Facebook Pixel So You Want to Keep your Camera Safe? Here's How

So You Want to Keep your Camera Safe? Here’s How

So we got my girlfriend her first proper camera last week. A Nikon D5100 with a 35mm f1.8 prime lens; which is my recommendation for a modest budget. She’s super excited, not least because she’s got something to do now when I’m photographing!

Image: New Photographer!

New Photographer!

Barcelona is great but while there’s not much violence, it rivals Naples for petty theft.

I’ve learned a lot from photographing here, so I put together this guide about keeping your camera safe. My girlfriend and students have found it really useful so I thought I’d share it with you too.

1. Insure It

Some manufacturers have long warranties that are useful, but look for additional insurance against accidental damage and theft. Camera insurance is pretty reasonable now.  
Shop around and see what you can find. You might even be covered by your home insurance; worth checking.

2. Use the Camera Strap

Some people don’t. Do! It’s often saved my Nikon from a fall. Make sure it’s securely attached, and keep it wrapped twice around your wrist when you’re shooting.

Otherwise, wear the camera either across your body with the top nearest your hip, or on one shoulder with a rucksack worn over the top.

This keeps the lens closest to you and prevents theft, which is becoming more common.

The strap that came with your camera probably has a bright logo which only attracts thieves; keep it hidden or get a new strap.

Upstrap is good because they’re ‘sticky’, but avoid getting anything with buckles because they’re not safe.

3. Adopt the ’Backward Look’

When you leave anywhere, have a good look behind you before you go.

This has saved me hundreds in lost gear already! It’s surprisingly easy to forget a new camera when you’re in a rush.

4. Sand and Water Kills Cameras

Sand acts like grit, destroying from within. I normally don’t recommend a UV filter to protect your lens, but found one essential in the Sahara desert when storms sand-blasted the glass.

Image: Sahara Sand Storms

Sahara Sand Storms

Closer to home, I’ve had more than one camera die at the beach. Even a quick dip will put an end to the toughest dSLR, though the photos on the memory card will probably be okay. Surfing shops sell dry-bags that will protect your camera from water and sand.

5. Your Sensor Attracts Dust

This shows up as small black spots or lines when you use small apertures like f22.

Some try and shake it off, which helps a bit, but isn’t totally effective. Prevention is much better than cure.

You need special, overpriced tools to clean your sensor, and the process is a pain in the arse! Also, every time you clean the sensor you damage it a bit; and it’s all too easy to ruin it if you slip.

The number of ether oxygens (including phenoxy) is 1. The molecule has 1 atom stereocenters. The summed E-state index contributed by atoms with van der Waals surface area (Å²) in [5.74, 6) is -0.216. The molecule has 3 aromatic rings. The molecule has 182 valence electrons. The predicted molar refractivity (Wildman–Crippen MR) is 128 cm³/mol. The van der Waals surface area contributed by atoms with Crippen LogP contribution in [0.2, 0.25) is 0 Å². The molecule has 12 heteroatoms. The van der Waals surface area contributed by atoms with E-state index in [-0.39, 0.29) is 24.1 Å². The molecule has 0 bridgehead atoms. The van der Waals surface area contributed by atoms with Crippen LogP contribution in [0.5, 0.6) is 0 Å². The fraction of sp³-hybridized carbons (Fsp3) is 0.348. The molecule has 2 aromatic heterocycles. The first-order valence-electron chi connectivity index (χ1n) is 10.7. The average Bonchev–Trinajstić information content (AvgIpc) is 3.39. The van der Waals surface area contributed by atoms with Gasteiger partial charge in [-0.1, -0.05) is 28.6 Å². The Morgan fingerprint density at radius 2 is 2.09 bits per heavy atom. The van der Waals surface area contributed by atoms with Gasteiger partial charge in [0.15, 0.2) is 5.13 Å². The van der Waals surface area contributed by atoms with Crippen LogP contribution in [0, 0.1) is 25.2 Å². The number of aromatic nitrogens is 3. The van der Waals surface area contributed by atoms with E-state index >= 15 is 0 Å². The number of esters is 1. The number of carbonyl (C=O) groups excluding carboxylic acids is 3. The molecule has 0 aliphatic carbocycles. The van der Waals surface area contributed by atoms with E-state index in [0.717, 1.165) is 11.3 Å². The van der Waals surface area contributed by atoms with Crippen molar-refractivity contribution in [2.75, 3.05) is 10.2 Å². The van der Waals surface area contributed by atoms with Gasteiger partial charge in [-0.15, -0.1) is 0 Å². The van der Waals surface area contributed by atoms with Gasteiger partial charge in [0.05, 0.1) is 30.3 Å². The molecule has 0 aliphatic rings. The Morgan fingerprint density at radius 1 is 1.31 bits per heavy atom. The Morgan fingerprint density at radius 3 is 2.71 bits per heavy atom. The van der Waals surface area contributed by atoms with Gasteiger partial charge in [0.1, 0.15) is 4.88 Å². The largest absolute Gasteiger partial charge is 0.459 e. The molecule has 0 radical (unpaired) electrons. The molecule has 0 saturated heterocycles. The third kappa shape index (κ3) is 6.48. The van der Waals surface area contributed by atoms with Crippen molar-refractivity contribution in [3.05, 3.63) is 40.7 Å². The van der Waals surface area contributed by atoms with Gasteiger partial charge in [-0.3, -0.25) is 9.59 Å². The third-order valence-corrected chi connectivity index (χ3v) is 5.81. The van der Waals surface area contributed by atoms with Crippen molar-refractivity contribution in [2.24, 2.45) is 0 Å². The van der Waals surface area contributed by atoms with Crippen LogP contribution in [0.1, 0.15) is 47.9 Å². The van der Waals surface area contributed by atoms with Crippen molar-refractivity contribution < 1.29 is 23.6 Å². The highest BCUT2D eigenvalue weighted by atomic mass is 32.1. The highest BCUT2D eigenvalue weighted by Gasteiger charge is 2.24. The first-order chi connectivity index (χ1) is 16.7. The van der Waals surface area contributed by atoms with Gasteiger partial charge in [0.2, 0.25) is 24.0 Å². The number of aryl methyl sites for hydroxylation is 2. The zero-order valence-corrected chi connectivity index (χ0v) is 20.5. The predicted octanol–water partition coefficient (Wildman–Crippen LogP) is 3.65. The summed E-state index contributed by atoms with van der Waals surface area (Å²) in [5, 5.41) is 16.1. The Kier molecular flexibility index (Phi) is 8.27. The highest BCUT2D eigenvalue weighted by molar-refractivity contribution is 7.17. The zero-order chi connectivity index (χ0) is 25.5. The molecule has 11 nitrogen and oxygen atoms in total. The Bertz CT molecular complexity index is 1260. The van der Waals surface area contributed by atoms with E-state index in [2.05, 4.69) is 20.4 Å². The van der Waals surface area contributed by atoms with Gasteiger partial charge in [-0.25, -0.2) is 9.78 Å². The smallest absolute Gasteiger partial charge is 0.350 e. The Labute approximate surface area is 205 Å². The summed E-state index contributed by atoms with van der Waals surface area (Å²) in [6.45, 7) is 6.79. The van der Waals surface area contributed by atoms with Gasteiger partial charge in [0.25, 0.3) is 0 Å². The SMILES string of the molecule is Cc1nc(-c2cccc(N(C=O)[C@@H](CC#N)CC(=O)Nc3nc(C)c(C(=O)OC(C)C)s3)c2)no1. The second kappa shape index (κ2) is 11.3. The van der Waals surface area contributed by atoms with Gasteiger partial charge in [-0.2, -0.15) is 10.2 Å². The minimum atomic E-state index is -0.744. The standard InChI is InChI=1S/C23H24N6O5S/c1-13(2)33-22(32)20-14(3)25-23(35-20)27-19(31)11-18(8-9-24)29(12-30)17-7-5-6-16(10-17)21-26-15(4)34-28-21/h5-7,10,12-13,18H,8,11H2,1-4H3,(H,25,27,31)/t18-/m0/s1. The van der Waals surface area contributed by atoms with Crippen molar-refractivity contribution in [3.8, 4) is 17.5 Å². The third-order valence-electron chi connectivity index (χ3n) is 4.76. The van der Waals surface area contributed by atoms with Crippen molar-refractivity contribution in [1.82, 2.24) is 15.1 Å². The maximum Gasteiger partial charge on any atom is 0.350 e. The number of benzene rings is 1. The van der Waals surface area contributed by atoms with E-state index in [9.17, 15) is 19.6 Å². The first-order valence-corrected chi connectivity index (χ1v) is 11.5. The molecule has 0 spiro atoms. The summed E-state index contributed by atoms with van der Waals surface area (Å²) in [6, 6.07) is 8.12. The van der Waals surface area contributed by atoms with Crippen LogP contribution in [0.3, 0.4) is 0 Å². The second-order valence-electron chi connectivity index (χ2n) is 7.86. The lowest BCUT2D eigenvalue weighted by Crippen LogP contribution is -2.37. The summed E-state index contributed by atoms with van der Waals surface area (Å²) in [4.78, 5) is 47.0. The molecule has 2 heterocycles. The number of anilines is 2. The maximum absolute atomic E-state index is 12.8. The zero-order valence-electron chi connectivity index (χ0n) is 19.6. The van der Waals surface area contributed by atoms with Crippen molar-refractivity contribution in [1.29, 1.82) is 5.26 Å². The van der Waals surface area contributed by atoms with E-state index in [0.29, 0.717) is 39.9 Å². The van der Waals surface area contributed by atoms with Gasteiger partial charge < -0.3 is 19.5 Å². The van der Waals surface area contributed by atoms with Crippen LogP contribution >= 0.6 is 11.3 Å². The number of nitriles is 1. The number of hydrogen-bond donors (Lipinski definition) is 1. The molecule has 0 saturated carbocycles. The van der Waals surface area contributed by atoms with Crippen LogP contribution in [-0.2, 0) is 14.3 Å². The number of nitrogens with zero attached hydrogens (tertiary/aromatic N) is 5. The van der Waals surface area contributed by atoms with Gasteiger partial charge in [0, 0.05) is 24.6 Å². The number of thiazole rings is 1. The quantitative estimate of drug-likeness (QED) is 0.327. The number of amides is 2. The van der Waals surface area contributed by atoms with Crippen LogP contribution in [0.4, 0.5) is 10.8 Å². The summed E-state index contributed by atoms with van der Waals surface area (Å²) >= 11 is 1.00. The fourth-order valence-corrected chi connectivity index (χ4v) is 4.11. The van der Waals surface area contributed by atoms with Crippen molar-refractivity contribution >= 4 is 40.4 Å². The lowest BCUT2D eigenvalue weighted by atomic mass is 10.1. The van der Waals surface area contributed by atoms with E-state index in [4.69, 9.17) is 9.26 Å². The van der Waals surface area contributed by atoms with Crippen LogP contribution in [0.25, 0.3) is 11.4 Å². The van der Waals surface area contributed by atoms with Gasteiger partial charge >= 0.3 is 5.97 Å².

So avoid having to clean it by only changing lenses when necessary, keeping the camera held downwards when you do.

Try not to change lenses in dusty or windy environments. And don’t clean it when there’re only one or two tiny specks of dust in the photos. It’s pretty easy to airbrush them out; Photoshop is your friend.

Image: Beach & Sea Sunset

Beach & Sea Sunset

6. Never lend your Camera

Unless they are happy to replace it if it breaks; which they won’t be! Accidents happen, and it’s not worth upsetting a friendship for.

It goes without saying that asking strangers to take photos of you risks having them run away with it.

If you must, choose someone who looks trustworthy; and who you could outrun!

7. Don’t let People in your Bubble

I actually opted for a Krav-Maga training course instead of camera insurance when I was travelling around Bosnia. This idea of personal space was one I learned there.

Image: Downtown Sarajevo, Bosnia

Downtown Sarajevo, Bosnia

Essentially, if no-one comes within a meter of you, it makes it much harder to have anything stolen.

Therefore, don’t accept random offers for ‘free hugs’ from strangers, nor let them get too close at all.

Either move away or tell them not to touch you. Watch Derren Brown’s videos about pick-pocketing to see how skilled people can be.

8. Scratch your Email Address on the Bottom and on the Battery

My girlfriend flat-out refused to engrave hers, so we settled on stickers! They’ll help honest souls return your camera to you, while an engraved name ruins resale value and makes it easier to trace so might help with theft. Email your serial number to yourself today.

So that’s it! Not the normal wow-factor but really essential to be aware of. I’ve taken my main camera everywhere and while it’s had a few close calls, it’s survived intact. Lots of people aren’t so lucky; follow this advice and make sure you’re not one of them!

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Ben Evans
Ben Evans

is a best-selling photography author of Photography: The Few Things You Need To Know *click here to get your copy now* and English photographer
based between London and Barcelona. He specialises in fine art portraits, fashion and commercial photography. He teaches photography courses in Barcelona and Holistic Photography workshops in London and worldwide. He shoots Hasselblad, Nikon, Apple ;-P and those little waterproof film cameras with the plastic lenses.

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